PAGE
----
Volume 9, Issue 1 (2023)                   Pharm Biomed Res 2023, 9(1): 17-26 | Back to browse issues page


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Yahaya T, Obaroh I, Sifau M, Salisu T, Musa M N, Bala Abdulgafar I. Levels and Cytogenotoxicity of Phytochemicals and Heavy Metals in Guava (Psidium guajava L.) Leaves Obtained From Birnin Kebbi, Nigeria. Pharm Biomed Res 2023; 9 (1) :17-26
URL: http://pbr.mazums.ac.ir/article-1-486-en.html
1- Department of Biological Sciences, Faculty of Science, Federal University Birnin Kebbi, Aliero, Nigeria.
2- Department of Animal and Environmental Biology, Faculty of Life Sciences, Kebbi State University of Science and Technology, Aliero, Nigeria.
3- Department of Cell Biology and Genetics, Faculty of Science, University of Lagos, Akoka, Nigeria.
4- Department of Zoology and Environmental Biology, Faculty of Science, Olabisi Onabanjo University Ago-Iwoye, Ogun State, Nigeria.
Abstract:   (1275 Views)
Background: Psidium guajava (guava tree) is widely used in Nigeria to treat diseases. However, a paucity of information exists on the safety of the plant. 
Objectives: This study determined the safety of P. guajava leaves collected in Birnin Kebbi, Nigeria. 
Methods: The methanolic extract of the plant’s leaves was subjected to phytochemical and heavy metal screening using standard protocols, and thereafter, subjected to a cytogenetoxicity test using the Allium cepa toxicity assay. Twenty-one A. cepa bulbs divided equally into seven groups were grown over beakers containing distilled water (negative control), formaldehyde (positive control), as well as 0.25, 0.5, 1, 2, and 4 g of the extract, respectively, for five days. The root-tip cells of the A. cepa bulbs were treated and then examined for chromosomal aberrations.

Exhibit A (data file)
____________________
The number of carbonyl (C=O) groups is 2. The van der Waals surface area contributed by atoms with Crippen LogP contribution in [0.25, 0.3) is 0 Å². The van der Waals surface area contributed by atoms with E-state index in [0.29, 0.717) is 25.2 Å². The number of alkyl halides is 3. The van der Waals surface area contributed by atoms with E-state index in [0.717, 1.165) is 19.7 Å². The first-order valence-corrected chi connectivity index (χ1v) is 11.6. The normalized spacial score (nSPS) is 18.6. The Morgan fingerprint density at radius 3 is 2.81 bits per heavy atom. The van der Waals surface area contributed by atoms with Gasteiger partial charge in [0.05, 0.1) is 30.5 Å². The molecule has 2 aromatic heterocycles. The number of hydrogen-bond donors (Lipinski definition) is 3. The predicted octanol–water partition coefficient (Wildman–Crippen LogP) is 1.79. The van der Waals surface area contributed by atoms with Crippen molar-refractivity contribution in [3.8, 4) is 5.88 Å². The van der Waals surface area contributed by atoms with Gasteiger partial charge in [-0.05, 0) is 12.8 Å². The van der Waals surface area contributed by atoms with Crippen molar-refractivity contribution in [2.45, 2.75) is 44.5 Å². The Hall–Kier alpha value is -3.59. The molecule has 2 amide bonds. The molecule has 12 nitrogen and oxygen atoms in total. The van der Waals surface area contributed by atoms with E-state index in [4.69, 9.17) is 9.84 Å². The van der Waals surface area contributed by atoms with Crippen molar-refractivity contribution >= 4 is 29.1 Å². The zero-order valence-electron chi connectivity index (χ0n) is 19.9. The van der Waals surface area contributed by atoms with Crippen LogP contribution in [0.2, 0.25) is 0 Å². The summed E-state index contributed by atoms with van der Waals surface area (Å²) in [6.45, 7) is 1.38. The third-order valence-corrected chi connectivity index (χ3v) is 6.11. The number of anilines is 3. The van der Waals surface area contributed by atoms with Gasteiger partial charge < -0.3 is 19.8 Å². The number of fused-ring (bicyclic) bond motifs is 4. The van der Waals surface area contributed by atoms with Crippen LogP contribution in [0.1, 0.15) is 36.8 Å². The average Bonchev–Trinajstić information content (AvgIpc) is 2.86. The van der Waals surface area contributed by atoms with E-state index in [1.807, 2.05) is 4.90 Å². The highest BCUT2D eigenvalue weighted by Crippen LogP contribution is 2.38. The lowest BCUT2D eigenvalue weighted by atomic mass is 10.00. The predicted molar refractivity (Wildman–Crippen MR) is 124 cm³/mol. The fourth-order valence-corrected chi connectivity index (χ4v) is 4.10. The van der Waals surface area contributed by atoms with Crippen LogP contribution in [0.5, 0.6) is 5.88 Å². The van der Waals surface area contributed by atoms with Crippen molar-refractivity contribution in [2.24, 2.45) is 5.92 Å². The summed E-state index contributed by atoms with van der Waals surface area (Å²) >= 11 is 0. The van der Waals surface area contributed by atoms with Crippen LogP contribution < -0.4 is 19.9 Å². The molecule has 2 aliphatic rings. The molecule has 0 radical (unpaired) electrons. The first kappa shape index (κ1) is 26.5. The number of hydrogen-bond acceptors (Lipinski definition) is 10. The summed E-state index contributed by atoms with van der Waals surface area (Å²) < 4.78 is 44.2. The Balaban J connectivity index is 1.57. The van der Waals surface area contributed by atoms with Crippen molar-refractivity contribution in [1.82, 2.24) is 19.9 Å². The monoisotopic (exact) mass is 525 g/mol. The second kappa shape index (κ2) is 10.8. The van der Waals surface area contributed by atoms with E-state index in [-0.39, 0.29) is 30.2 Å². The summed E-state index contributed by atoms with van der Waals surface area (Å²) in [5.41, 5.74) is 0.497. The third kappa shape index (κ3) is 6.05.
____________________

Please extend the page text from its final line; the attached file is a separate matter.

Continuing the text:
Results: The phytochemical screening revealed high levels of saponins, and moderate levels of phenols, tannins, and flavonoids, while quinones and terpenoids were sparingly available. The heavy metal analysis showed non-permissible levels of cadmium and zinc, while two other tested heavy metals (lead and copper) were undetected. Except for the A. cepa treated with 0.25 and 0.5 g, the extract induced dose-dependent root growth and mitotic index inhibition (P<0.05). The extract also induced cytogenetic effects, mainly sticky, vagrant, and fragmented chromosomes as well as anaphase bridges. 
Conclusions: It can be inferred from the results that low to medium doses of the extract are safe but may elicit harmful effects at high doses. Advice from a phytomedicine or phytotherapy expert should be sought before using it.
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Type of Study: Original Research | Subject: Toxicology

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